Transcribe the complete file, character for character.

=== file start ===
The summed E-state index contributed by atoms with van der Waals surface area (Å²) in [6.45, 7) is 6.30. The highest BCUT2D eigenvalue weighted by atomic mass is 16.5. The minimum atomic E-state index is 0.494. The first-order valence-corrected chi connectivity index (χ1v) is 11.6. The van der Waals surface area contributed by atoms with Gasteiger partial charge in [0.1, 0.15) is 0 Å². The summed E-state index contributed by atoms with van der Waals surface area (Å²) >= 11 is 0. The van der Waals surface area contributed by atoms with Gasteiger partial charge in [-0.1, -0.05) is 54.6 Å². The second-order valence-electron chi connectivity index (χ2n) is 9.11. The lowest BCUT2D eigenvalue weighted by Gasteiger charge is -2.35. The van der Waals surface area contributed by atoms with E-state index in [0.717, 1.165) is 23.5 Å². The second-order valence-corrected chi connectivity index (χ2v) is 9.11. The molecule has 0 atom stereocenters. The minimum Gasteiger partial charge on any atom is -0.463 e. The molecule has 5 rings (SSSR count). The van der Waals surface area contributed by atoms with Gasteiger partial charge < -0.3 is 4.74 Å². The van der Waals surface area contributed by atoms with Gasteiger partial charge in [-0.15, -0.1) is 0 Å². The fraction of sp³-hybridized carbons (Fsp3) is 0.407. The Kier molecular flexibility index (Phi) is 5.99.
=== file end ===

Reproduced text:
The summed E-state index contributed by atoms with van der Waals surface area (Å²) in [6.45, 7) is 6.30. The highest BCUT2D eigenvalue weighted by atomic mass is 16.5. The minimum atomic E-state index is 0.494. The first-order valence-corrected chi connectivity index (χ1v) is 11.6. The van der Waals surface area contributed by atoms with Gasteiger partial charge in [0.1, 0.15) is 0 Å². The summed E-state index contributed by atoms with van der Waals surface area (Å²) >= 11 is 0. The van der Waals surface area contributed by atoms with Gasteiger partial charge in [-0.1, -0.05) is 54.6 Å². The second-order valence-electron chi connectivity index (χ2n) is 9.11. The lowest BCUT2D eigenvalue weighted by Gasteiger charge is -2.35. The van der Waals surface area contributed by atoms with E-state index in [0.717, 1.165) is 23.5 Å². The second-order valence-corrected chi connectivity index (χ2v) is 9.11. The molecule has 0 atom stereocenters. The minimum Gasteiger partial charge on any atom is -0.463 e. The molecule has 5 rings (SSSR count). The van der Waals surface area contributed by atoms with Gasteiger partial charge < -0.3 is 4.74 Å². The van der Waals surface area contributed by atoms with Gasteiger partial charge in [-0.15, -0.1) is 0 Å². The fraction of sp³-hybridized carbons (Fsp3) is 0.407. The Kier molecular flexibility index (Phi) is 5.99.